In 1962, however, the USA adopted the technique conceived and patented by her and Antheil. Unfortunately the patent had already expired, but USA used it on board of ships engaged in the Embargo against Cuba.
Meanwhile, Hedy invented a pill that creates a carbonated drink from a glass of water and a system to improve the functioning of traffic lights.
The decline began. A psychological and economic decline. The second due to the causes of divorce and lack of work; the first also derived from the discover of the concentration camps. She ended up in jail, but got out on a small bail. Her life was sinking, but her scabrous biography became a best seller.
It was 1968 when Hedy left California forever, moving to New York. There her life got worse. She lived in a filthy apartment in Manhattan, until, thanks to a lens transplant and the development of electronics, the wheel turned again. She moved to a home in Florida, still surrounded by men (and women), passionate about plastic surgery, she continued her life between kleptomania and memories, until 1991.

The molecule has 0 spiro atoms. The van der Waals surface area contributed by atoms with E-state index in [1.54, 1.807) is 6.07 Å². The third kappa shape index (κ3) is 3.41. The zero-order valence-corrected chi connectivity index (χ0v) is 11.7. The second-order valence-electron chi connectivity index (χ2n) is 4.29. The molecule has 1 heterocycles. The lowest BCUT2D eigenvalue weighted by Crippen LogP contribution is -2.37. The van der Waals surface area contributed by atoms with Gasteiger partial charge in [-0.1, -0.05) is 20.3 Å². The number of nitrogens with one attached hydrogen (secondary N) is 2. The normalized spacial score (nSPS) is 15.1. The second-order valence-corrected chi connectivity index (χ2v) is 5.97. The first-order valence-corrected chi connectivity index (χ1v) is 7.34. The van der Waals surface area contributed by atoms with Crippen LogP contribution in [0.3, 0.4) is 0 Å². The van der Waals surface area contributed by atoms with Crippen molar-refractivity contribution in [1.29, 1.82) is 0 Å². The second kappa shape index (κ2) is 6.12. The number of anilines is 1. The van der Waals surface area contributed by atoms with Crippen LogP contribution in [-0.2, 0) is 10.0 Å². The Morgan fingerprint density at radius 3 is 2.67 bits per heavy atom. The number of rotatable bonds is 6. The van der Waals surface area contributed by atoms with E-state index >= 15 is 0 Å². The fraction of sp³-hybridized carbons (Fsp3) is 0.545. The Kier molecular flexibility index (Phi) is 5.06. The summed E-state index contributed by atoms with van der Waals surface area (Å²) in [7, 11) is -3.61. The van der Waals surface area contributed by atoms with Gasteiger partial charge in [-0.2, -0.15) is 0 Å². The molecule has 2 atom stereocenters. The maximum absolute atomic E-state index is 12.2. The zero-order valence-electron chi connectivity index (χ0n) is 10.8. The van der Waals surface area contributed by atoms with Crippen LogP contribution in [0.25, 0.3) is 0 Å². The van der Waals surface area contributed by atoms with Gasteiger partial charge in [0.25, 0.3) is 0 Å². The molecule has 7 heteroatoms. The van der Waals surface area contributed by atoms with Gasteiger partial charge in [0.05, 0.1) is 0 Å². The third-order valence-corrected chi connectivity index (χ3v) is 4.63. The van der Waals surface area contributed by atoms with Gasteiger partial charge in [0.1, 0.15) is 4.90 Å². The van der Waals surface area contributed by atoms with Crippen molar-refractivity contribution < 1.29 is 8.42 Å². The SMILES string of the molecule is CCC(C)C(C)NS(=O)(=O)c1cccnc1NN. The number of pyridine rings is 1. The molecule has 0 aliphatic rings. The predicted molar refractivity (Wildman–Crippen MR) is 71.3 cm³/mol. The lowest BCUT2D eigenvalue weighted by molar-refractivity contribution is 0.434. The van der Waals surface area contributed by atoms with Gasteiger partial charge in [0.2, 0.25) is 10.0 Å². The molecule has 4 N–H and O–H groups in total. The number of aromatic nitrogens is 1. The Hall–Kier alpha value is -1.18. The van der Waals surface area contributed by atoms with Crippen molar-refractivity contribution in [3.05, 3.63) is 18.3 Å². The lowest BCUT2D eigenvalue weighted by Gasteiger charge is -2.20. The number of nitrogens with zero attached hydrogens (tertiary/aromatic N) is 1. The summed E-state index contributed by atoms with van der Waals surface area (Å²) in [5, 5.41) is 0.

Rising again:

Military secrecy was removed from patents. The rumor began to circulate.
Interviews were running out, but also awards, so much that Switzerland, Germany and Austria proclaimed the Inventor’s Day on her birthday, November 9th. In her latest interview she declared her favorite character was Bart Simpson. In 2014, Lamarr and Antheil were inducted into the US National Inventors Hall of Fame, despite her having been dead for 14 years and him for 55.

The end and the consecration:

Hedy died on January 19, 2000, watching TV. Just in time to reach the millennium in which her patents will be used more, including Bluetooth, drones and Wi-Fi. A telecommunication, the contemporary one, largely based on the development of technologies she patented. Despite all of this, Hedy has never earned a single penny from her scientific side.

The bittersweet tale of the exotic diva, the woman who first appeared naked on the big screen and predicted WiFi, ended in the Vienna woods, where her ashes were scattered, where it all began, the story of the naked scientist who was first in everything.